Stake Land Blu-ray review

            Stake Land once again places humanity in the post-apocalyptic world of survival. Like many zombie and vampire movies of the recent past, the most frightening concept is not that there are monsters attacking humanity, but that at any moment we could also become the monster. Humans become selfish and hoard what is left of the resources in an attempt to survive, which has remarkable significance when considering the politics in the United States right now. The fear of the lower majority bloodsucking the remaining survivors seems to be the Republican fear represented in Stake Land, where there is also a fanatic religious group determined to rape and pillage the poor human survivors, which also accurately gives us the fear of Democrats. All of this relevance in a vampire film, and it is also pretty damn entertaining.

            Although we are told that the vampire plague has spread all over the world, perhaps even beginning in the Middle East, it is America which is the focus of Stake Land. There are rumors of a safe haven in Canada, called New Haven, and our group of survivors is on a mission to find that safety from their evil fellow man and the bloodthirsty vampires. Martin (Connor Paolo) is saved from a vampire that kills his whole family, and becomes the student of a hardened vampire killer known as Mister (Nick Damici). These two pick up other innocent survivors as they travel, though many are quick to die along the journey.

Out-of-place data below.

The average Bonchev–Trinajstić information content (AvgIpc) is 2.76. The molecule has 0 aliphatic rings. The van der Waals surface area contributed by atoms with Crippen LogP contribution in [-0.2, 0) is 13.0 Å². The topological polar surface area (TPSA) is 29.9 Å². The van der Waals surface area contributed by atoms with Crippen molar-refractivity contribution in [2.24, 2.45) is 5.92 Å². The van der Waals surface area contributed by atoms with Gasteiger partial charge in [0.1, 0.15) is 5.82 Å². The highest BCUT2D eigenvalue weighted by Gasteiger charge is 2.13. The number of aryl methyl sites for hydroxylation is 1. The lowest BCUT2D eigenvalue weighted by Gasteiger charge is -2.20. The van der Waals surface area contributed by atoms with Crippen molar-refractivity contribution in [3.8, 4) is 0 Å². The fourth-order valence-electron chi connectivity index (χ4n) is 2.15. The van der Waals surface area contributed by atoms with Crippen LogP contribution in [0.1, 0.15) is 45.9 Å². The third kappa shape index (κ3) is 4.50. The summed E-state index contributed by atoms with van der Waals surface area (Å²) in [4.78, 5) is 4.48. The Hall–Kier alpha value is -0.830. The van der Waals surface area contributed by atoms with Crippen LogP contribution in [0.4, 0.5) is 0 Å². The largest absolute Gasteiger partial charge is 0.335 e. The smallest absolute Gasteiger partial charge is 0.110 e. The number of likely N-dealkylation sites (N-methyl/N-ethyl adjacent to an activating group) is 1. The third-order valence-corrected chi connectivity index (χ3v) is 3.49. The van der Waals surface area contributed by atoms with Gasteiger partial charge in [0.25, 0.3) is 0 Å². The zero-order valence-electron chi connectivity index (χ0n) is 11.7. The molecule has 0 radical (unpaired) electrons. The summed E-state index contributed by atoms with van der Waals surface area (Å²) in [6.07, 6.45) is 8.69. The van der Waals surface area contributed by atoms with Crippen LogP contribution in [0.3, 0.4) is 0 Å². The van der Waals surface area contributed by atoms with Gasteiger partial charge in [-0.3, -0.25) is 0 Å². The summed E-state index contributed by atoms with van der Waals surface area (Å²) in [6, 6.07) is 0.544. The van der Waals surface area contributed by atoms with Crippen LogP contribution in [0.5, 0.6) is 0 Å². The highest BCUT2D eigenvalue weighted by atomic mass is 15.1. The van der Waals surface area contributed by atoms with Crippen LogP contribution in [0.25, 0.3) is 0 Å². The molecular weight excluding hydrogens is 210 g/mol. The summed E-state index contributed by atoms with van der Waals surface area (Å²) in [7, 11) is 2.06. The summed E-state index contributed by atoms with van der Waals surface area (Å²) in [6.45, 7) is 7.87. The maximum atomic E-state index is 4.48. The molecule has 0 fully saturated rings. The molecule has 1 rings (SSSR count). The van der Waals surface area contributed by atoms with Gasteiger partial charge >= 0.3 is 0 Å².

There are many dangers on the road, especially in a society gone mad. Even during the daylight hours when the vampires are all in hiding from the sun, there are many threats along the way. The largest is a religious cult known as the Brotherhood, who find it their religious right as Americans to literally rape and pillage what is left. The brutality of this gang may be more frightening than anything the vampires can provide. Part of this may be due to the slightly uninspired presentation of the vampires. Over time they seem to resemble zombies with sharp teeth than they do vampires, but nothing has been done to the monsters themselves to make them unique to this film.

            The Blu-ray of this remarkable film comes with a plethora of extras, including seven short films by various directors, each providing some prequel information for the main storyline. There are also two feature-length cast and crew commentary tracks, both of which feature director Jim Mickle, and a making-of feature. Not to mention the video diaries done by Mickle during production, storyboards, pre and post-production featurettes and a film festival footage and interviews. The special features are overflowing, as is the relevance and competence of this American horror film. 

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